promptly, rather than leaving them to fester as
    complaining users felt ignored. It also would have
    given them a second bite at garnering good publicity
    with the relaunch. They would have been the company
    which admits their mistakes and comes back stronger
    later.

    That re-launch would even have attracted people like
    me, who were very dissatisfied by the initial privacy
    violations, to take a second look and reconsider my
    initial opposition. But dripping out one fix after
    another? They're very unlikely to ever regain my
    attention sufficiently to entice me to go check it out
    again.

    They really should pull it, retool, and re-release.
    Even at this late date, it would do them more good
    than harm. It can hardly make the Buzz service LESS
    popular.
    PatHMV
    • Get a Life! haha.... You prolly don't even have Gmail! ;)

      I suppose Yahoo spamming your friends list w/ bogus MSN
      users is OK by you. Then what about Facebook's plans to
      bring out integrated Email in a system that not only
      shares your info with your friends, but with corporate
      and government entities keen on trying to own YOU and
      your information!

      None of you HATERS (and that's all you are), will be
      protesting that, will you? ;)

      btw.. when you're Good, everyone wants a piece of your
      hide. When your Great, then starts the HATE and foaming
      at the mouth. Tell me this; has any other corporate
      entity strived to warn those Chinese dissidents of
      possible information compromise so quickly? NO! ...they're
      still all sitting back in their dark little holes in fear of
      losing Chinese Yuan!

      Google has been the only Corporation willing to step up
      and defy the Chinese Government directly. Whereas the
      rest, would gladly sell you out to the highest bidder in
      a heartbeat!

      Google ultimately stands for "Got Scruples? Google
      Does", and goes where others fear to tread! ...that's
      innovation without fear of losing a buck and keeping your
      integrity intact!
      i2fun@...
      • A Life

        Do you have any idea what you are saying? Can you back ANYTHING you say up with some evidence?
        William_P
  • Why Buzz failed for me...

    Buzz was a "metoo" done poorly during a "trust me"
    crisis... emphasized by a "Want it? [No thanks] Ok, you
    got it anyway." introduction.

    [...which is to say, when first presented and I declined, I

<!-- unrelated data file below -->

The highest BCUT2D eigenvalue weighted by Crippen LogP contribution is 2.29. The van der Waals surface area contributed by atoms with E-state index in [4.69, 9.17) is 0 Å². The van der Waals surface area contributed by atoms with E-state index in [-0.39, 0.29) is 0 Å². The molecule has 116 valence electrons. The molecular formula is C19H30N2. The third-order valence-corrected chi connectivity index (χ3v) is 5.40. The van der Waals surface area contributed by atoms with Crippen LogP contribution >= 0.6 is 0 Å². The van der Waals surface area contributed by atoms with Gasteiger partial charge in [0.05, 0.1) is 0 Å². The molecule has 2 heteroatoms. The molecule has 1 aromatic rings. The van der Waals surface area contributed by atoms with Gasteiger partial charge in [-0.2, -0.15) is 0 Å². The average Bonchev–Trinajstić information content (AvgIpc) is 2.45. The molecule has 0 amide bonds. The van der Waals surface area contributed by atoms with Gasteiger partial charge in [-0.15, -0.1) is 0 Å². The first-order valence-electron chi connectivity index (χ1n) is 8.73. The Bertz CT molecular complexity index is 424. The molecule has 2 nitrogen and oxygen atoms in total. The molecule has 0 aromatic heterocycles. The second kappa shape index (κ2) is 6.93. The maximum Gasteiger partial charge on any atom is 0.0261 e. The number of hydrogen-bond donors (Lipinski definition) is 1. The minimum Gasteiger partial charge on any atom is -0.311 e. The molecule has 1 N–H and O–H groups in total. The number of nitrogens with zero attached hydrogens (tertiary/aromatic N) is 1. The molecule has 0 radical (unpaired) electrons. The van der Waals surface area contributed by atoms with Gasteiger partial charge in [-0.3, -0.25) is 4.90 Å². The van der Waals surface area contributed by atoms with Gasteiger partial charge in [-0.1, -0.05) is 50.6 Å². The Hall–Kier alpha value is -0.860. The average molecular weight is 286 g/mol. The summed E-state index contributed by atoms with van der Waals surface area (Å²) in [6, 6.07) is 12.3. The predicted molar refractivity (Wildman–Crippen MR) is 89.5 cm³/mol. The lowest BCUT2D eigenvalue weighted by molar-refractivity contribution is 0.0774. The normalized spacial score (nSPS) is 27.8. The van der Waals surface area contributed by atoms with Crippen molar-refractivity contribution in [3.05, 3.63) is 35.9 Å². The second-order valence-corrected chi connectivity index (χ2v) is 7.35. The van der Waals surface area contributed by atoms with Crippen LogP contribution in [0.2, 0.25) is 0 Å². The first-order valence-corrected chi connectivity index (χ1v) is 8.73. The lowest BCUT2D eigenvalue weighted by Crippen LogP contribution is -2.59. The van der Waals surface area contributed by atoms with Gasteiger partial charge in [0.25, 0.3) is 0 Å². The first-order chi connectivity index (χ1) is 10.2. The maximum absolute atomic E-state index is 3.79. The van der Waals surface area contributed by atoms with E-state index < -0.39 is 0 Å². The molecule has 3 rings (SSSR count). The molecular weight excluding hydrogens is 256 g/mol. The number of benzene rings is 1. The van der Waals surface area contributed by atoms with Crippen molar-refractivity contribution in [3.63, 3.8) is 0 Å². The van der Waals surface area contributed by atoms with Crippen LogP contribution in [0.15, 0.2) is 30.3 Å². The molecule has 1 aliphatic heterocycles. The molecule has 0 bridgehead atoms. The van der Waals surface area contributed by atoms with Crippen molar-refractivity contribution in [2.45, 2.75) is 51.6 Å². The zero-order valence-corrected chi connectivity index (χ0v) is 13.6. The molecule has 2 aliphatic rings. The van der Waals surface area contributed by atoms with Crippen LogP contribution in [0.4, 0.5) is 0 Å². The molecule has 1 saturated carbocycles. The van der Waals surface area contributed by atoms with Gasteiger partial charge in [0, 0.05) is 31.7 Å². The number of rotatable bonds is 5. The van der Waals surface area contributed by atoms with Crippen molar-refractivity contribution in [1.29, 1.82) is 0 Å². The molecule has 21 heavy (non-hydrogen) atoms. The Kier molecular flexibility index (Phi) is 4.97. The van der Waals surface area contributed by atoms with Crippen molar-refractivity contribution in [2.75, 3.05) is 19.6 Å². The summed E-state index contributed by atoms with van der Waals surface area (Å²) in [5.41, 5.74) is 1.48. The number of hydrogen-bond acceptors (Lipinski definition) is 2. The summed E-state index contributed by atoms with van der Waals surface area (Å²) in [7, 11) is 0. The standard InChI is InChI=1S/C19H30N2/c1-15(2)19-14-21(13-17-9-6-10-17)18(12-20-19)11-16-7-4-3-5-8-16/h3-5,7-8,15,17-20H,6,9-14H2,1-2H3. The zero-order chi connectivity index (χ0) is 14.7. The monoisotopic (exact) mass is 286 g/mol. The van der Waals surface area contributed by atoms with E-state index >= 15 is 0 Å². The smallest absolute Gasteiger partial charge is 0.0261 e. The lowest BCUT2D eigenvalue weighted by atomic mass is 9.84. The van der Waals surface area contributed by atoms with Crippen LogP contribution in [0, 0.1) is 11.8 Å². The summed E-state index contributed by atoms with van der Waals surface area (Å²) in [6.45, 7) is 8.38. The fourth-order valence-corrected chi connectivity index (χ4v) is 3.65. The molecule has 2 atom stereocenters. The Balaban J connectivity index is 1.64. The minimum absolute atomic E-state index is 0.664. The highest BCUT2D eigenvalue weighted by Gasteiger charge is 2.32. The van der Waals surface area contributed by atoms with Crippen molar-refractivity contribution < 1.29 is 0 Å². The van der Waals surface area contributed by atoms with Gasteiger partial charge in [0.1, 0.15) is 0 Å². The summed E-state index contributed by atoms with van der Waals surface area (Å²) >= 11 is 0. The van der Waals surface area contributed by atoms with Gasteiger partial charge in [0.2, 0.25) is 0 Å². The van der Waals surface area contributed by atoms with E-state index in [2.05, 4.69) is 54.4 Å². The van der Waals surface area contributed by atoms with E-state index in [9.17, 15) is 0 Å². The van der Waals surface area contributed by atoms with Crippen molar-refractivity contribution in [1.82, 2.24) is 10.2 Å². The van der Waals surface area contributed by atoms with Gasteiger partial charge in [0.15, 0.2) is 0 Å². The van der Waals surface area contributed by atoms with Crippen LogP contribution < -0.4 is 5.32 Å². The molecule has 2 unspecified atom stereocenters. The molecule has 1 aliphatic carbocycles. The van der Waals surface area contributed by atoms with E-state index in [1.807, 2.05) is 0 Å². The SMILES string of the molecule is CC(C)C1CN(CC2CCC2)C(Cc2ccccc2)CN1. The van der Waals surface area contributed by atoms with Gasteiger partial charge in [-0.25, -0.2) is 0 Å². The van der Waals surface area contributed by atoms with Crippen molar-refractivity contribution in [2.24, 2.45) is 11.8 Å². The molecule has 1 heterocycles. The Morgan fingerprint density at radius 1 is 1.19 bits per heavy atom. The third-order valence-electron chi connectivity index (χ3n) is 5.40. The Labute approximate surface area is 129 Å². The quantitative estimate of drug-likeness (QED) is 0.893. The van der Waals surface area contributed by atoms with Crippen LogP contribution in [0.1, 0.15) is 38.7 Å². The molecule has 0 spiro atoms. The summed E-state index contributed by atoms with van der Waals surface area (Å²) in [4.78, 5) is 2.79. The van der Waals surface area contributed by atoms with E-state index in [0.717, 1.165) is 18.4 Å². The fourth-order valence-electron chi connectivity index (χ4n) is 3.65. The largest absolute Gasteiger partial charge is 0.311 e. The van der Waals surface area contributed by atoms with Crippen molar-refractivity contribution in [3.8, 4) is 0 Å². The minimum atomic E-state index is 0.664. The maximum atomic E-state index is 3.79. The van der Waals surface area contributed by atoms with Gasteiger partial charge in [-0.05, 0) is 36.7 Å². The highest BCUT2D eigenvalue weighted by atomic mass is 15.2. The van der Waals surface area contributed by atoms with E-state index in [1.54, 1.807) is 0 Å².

still had to "turn Buzz off" to get rid of it...]

    The Gorg has done far too much play with opting-out.
    Not everyone wants to supersize. More is not better.
    fjpoblam
  • Who cares?

    Buzz is just plain irrelevant for most people.
    cappidad
  • RE: Can Google get Buzz privacy right?

    I finally got rid of my buzz account. I had in my following so called Unidentified Users. I couldn't even block them. No privacy, whatsoever.
    yasafd
  • Buzz is Great and Google is Still Awesome!

    I don't see any one of my friends killing their gmail
    accounts so what's the problem. They are still gaining
    like crazy on Hotmail and YahooMail. So I really don't see
    the problem. Their email product is far superior offering
    premium services these others don't have or charge for.

    On top of that no web email service has anything like
    Google Phone and myriad of services Google has
    available for FREE. Integrated Search, YouTube, Weather
    (no ads), Fully Customizable Web Page (w/o added costs or
    ads), Web Storage w/sharing, an amazing Photo Editor,
    interactive social networking (yes Buzz), Google Maps
    (best on web) and a whole slew of other features, that if
    you did not want to use Buzz (for some stupid arse
    reason), you'd still be Googling in style!

    Face it!!! ....there is no other Search Engine anywhere in
    the World that can hold a candle to it! .....Bing offering
    cash to switch has only cost them, taken away users from
    Yahoo and you're still using the same craptastic search
    engine with padded, stored results. Live Search? Right!
    haha..... perhaps Google is the only company that has the
    humongous network of crawlers to do that for real! ;)

    Alas.... relent, quit your asinine ignorance and get your
    Buzz on! :D ...it's right there in front of your face
    with your Gmail! haha (and you do have a chose)
    i2fun@...
  • RE: Can Google get Buzz privacy right?

    Google views data as an asset. The distinction between their data and our data is a fuzzy, dotted line at best.

    Data is powerful. Eventually, by accident or design, Google will heinously abuse our data.

    Pretty clearly, the Buzz and China matters demonstrate that Google does not and will not honor boundaries.

    I've been considering rebuilding my mail server to avoid these issues.
    steve.hammill@...